Solarz emerged from the session saying he now believes that President Reagan was aware of the diversion of the money to the contras. "I'm very comfortable with the conclusion that the president must have known about the decision to divert these resources, " Solarz said.

But his comments were attacked by both Republicans and Democrats who said that Casey's testimony gave no grounds for concluding that Reagan was involved in the diversion. Rep. Edward Feighan, D-Ohio, called Solarz's assertions "thoroughly irresponsible." And Rep. Michael DeWine, R-Ohio, said, "There is absolutely no evidence that would link the president . . . to any of these illegal activities."

Casey, according to sources, provided the lawmakers with more details about the origin of the CIA's involvement in the arms shipments to Iran.

Casey said that former National Security Council aide Oliver North contacted the CIA in late November 1985 and requested the agency's help in transferring "oil-drilling equipment" from Israel to Iran, sources said. The CIA provided the services of Southern Air Transport, an airline with connections to the CIA, sources said.

Sources said that when the CIA learned that the cargo was not oil equipment but an arms shipment, the agency's deputy director at the time, John McMahon, informed the National Security Council staff that the CIA would not be involved with such shipments again without the president's specific approval.

That concern prompted Reagan on Jan. 17 to authorize, in writing, the secret policy of sending U.S. arms to Iran, lawmakers said.

"What prompted the CIA to ask for the findings, which were issued by the White House on Jan. 17, was . . . what turned out to be an arms shipment to Iran, " one legislator said.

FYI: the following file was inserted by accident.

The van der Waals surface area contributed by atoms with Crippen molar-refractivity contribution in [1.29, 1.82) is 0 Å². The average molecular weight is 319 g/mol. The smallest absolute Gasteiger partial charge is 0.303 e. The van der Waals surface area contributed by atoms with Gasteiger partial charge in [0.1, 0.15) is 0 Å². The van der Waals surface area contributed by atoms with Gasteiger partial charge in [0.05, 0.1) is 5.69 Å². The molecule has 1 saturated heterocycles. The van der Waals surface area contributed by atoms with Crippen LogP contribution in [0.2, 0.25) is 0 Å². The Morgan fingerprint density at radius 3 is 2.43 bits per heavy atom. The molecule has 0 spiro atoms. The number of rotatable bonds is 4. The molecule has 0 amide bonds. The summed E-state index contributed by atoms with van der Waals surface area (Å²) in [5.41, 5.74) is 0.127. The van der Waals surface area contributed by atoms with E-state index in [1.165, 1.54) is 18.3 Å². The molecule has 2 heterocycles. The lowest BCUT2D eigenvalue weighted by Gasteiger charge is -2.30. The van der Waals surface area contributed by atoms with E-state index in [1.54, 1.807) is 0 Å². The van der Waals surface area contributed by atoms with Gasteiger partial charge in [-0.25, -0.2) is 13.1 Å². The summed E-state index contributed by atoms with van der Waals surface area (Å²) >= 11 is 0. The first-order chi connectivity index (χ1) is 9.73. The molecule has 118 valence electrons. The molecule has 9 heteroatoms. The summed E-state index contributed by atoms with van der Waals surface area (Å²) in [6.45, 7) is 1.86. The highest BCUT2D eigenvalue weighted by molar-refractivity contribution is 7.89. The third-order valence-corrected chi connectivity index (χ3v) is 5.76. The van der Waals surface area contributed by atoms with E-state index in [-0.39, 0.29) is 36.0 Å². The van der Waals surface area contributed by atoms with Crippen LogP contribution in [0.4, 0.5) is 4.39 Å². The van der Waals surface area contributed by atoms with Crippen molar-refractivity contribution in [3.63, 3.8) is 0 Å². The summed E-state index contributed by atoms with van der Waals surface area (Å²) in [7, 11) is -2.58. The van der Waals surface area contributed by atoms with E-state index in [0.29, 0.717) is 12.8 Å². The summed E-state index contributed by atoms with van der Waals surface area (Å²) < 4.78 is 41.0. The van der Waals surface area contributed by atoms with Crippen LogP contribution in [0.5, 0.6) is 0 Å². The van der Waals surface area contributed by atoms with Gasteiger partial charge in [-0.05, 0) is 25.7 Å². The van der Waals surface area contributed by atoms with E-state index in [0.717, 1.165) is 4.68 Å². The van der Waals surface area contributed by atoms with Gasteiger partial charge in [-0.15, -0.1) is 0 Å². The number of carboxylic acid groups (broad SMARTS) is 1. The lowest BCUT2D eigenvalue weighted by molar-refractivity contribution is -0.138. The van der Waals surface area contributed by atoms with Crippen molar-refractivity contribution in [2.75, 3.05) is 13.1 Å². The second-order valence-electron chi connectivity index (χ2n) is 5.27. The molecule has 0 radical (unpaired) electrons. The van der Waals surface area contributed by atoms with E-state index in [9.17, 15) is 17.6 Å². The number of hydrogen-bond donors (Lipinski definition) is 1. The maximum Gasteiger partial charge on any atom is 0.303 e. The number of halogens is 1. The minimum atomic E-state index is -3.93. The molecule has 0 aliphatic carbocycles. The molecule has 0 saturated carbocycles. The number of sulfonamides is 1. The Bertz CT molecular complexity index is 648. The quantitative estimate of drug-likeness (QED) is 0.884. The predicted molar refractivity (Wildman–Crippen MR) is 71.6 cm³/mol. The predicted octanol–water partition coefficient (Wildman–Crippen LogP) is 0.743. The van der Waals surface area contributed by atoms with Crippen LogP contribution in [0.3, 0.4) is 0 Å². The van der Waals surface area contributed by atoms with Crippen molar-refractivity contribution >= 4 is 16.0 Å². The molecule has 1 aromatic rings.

Another said Casey was asked whether he felt that North had lied to the CIA by not disclosing the nature of the shipment from Israel to Iran. Casey's response, according to the legislator, was: "I didn't say he was lying. He might have made a mistake."

North was fired in November upon the disclosure by Meese that up to $30 million in profits from the arms sales had been diverted to the contras -- a possible violation of a congressional ban against lethal aid for the rebels.


One source said Casey appeared to refute testimony earlier this week by former national security adviser Robert McFarlane, who told lawmakers that Reagan orally authorized in August 1985 the indirect shipment of U.S. arms to Iran from Israel. McFarlane said the oral authorization allowed Israel to ship arms to Iran in 1985 before the Jan. 17 authorization by Reagan legalized U.S. arms shipments to Iran.

Casey said any such authorization in August of 1985 would have had to have been in writing and the source said Casey said he was not aware of any such authorization. His statement supports the position of White House officials, who have said that Reagan did not authorize indirect arms shipments in August of 1985.

Several lawmakers said that Casey indicated that the CIA had not pushed Reagan to authorize arms shipments, either directly or indirectly.

Rep. Robert Dornan, R-Calif., when asked if the CIA was the main proponent of the arms shipments, replied, "No way."

Dornan also said that he had questioned Casey about whether he intends to remain in his post, over the objections of some lawmakers who have called for his resignation. Dornan said Casey said he would "absolutely" stay.

In other developments, former national security adviser John Poindexter appeared before the House Intelligence Committee and once again refused to answer questions, invoking his Fifth Amendment rights against self-incrimination.

Rep. Lee Hamilton, D-Ind., chairman of the panel, said that one of the main areas of inquiry that remains for Congress is tracking the flow of money from the Iranian arms sales to the Nicaraguan contras.

"I still don't have a clear understanding how the money flowed here, " said Hamilton. "I could not trace the flow of funds."

Senate Intelligence Committee Chairman David Durenberger, R-Minn., expressed similar concerns Tuesday, saying his panel had not yet been able to track down the money.

Said Kostmayer: "There is a tangled web of worldwide financial relationships which will require accountants, more than congressmen, to separate it all out. And I think it will take some time."